pic of meBethany Bratney (@nhslibrarylady) is a National Board Certified School Librarian at Novi High School and is the recent recipient of the 2015 School Librarian of the Year Award.  She reviews YA materials for School Library Connection magazine and for the LIBRES review group.  She is an active member of the Oakland Schools Library Media Leadership Consortium as well as the Michigan Association of Media in Education.  She received her BA in English from Michigan State University and her Masters of Library & Information Science from Wayne State University.

Mentor Texts: Reading Like Writers

Book Reviews Common Core Notes from the Classroom

shutterstock_151419089Secondary teachers continue to switch from old units designed around novels, to new Common Core State Standards units focused on skills and genres. As they do so, an instructional method that can support this shift is the use of mentor texts to “read like a writer.”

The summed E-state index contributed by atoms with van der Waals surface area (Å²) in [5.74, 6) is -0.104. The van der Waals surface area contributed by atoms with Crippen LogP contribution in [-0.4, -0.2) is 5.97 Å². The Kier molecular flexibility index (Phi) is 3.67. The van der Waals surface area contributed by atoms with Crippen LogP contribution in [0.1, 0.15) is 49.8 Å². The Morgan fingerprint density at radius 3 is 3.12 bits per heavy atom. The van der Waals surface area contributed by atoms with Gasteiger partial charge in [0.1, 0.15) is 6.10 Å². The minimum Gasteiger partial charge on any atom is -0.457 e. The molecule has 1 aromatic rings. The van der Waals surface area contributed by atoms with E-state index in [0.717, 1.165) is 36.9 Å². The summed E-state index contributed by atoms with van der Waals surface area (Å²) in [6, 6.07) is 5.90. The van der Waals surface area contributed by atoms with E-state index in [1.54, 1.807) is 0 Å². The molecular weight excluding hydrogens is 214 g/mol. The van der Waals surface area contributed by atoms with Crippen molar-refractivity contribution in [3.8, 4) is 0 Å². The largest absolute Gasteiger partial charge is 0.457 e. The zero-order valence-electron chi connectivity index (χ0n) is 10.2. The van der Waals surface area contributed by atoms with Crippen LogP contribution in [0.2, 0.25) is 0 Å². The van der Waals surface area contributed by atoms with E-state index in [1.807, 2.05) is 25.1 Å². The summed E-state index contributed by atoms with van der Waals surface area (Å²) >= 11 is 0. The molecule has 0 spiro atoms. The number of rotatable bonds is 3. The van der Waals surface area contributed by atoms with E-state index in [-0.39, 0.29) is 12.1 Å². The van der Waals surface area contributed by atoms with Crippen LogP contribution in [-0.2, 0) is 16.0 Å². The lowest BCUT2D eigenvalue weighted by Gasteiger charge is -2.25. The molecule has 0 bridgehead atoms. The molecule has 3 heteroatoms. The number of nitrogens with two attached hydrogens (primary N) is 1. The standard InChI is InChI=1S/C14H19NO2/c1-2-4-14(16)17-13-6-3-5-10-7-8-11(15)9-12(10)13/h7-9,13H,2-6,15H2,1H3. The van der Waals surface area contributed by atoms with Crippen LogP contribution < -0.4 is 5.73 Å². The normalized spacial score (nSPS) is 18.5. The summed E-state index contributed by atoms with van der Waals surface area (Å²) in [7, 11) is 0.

When a class reads like a writer, the teacher takes a descriptive approach, rather than a prescriptive approach, to instruction. It might help to think of this as an inquiry-based lesson. Instead of a teacher saying to her students, “Your essay must contain a thesis statement that sounds like this,” she might guide her students as they read another text, asking questions like, “When in this paragraph does this writer tell us what claim he’s making? How does he do it?”

It is clear that the secondary ELA world is catching on to this instructional method. It’s deeply rooted in our Common Core State Standards. Rather than requiring just the comprehension of texts, our anchor standards require students to analyze texts for word choice, structure, or “how purpose shapes the content and style of a text” (R.6). This analytical reading goes hand-in-hand with the descriptive approach taken when classes are reading like writers.